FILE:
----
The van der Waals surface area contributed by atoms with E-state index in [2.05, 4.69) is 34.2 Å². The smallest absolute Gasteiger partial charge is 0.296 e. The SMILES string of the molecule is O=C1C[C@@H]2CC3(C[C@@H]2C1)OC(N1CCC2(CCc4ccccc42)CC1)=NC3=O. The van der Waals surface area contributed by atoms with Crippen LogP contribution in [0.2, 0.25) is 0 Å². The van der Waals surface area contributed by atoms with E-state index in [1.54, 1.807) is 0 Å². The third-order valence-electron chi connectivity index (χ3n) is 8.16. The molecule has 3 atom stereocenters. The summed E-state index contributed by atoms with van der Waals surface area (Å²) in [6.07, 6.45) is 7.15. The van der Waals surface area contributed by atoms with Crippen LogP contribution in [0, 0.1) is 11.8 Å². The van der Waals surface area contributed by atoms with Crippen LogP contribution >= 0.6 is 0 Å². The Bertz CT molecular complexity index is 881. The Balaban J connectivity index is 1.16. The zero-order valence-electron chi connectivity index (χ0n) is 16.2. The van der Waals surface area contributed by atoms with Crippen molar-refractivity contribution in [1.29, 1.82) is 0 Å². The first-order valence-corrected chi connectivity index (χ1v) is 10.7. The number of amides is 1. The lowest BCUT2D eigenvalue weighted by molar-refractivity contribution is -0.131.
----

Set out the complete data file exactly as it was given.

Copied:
The van der Waals surface area contributed by atoms with E-state index in [2.05, 4.69) is 34.2 Å². The smallest absolute Gasteiger partial charge is 0.296 e. The SMILES string of the molecule is O=C1C[C@@H]2CC3(C[C@@H]2C1)OC(N1CCC2(CCc4ccccc42)CC1)=NC3=O. The van der Waals surface area contributed by atoms with Crippen LogP contribution in [0.2, 0.25) is 0 Å². The van der Waals surface area contributed by atoms with E-state index in [1.54, 1.807) is 0 Å². The third-order valence-electron chi connectivity index (χ3n) is 8.16. The molecule has 3 atom stereocenters. The summed E-state index contributed by atoms with van der Waals surface area (Å²) in [6.07, 6.45) is 7.15. The van der Waals surface area contributed by atoms with Crippen LogP contribution in [0, 0.1) is 11.8 Å². The van der Waals surface area contributed by atoms with Crippen LogP contribution >= 0.6 is 0 Å². The Bertz CT molecular complexity index is 881. The Balaban J connectivity index is 1.16. The zero-order valence-electron chi connectivity index (χ0n) is 16.2. The van der Waals surface area contributed by atoms with Crippen molar-refractivity contribution in [1.29, 1.82) is 0 Å². The first-order valence-corrected chi connectivity index (χ1v) is 10.7. The number of amides is 1. The lowest BCUT2D eigenvalue weighted by molar-refractivity contribution is -0.131.